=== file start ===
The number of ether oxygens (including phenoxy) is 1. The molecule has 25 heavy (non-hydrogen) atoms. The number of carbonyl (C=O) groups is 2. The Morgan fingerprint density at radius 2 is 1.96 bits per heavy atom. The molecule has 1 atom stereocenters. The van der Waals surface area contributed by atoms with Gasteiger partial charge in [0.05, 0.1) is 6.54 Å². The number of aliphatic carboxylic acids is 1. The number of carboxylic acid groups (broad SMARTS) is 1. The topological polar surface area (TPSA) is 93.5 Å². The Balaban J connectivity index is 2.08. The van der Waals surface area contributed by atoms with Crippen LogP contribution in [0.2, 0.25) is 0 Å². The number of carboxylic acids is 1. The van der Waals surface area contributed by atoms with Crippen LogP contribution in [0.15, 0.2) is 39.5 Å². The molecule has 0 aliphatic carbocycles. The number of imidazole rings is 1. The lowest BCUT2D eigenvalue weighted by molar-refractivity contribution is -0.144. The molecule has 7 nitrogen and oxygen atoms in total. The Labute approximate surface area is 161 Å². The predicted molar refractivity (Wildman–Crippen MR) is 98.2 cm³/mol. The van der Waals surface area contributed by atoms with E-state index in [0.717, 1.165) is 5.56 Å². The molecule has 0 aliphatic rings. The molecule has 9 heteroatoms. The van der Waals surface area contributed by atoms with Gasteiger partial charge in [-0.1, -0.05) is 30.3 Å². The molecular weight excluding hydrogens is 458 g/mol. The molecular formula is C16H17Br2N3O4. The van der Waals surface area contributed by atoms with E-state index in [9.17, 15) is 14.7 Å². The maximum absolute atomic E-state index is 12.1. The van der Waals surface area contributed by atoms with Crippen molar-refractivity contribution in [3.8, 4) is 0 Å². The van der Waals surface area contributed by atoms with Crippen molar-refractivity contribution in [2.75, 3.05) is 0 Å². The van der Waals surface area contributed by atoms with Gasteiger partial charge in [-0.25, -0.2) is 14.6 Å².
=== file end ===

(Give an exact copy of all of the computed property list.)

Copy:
The number of ether oxygens (including phenoxy) is 1. The molecule has 25 heavy (non-hydrogen) atoms. The number of carbonyl (C=O) groups is 2. The Morgan fingerprint density at radius 2 is 1.96 bits per heavy atom. The molecule has 1 atom stereocenters. The van der Waals surface area contributed by atoms with Gasteiger partial charge in [0.05, 0.1) is 6.54 Å². The number of aliphatic carboxylic acids is 1. The number of carboxylic acid groups (broad SMARTS) is 1. The topological polar surface area (TPSA) is 93.5 Å². The Balaban J connectivity index is 2.08. The van der Waals surface area contributed by atoms with Crippen LogP contribution in [0.2, 0.25) is 0 Å². The number of carboxylic acids is 1. The van der Waals surface area contributed by atoms with Crippen LogP contribution in [0.15, 0.2) is 39.5 Å². The molecule has 0 aliphatic carbocycles. The number of imidazole rings is 1. The lowest BCUT2D eigenvalue weighted by molar-refractivity contribution is -0.144. The molecule has 7 nitrogen and oxygen atoms in total. The Labute approximate surface area is 161 Å². The predicted molar refractivity (Wildman–Crippen MR) is 98.2 cm³/mol. The van der Waals surface area contributed by atoms with E-state index in [0.717, 1.165) is 5.56 Å². The molecule has 0 aliphatic rings. The molecule has 9 heteroatoms. The van der Waals surface area contributed by atoms with Gasteiger partial charge in [-0.1, -0.05) is 30.3 Å². The molecular weight excluding hydrogens is 458 g/mol. The molecular formula is C16H17Br2N3O4. The van der Waals surface area contributed by atoms with E-state index in [9.17, 15) is 14.7 Å². The maximum absolute atomic E-state index is 12.1. The van der Waals surface area contributed by atoms with Crippen molar-refractivity contribution in [3.8, 4) is 0 Å². The van der Waals surface area contributed by atoms with Crippen molar-refractivity contribution in [2.75, 3.05) is 0 Å². The van der Waals surface area contributed by atoms with Gasteiger partial charge in [-0.25, -0.2) is 14.6 Å².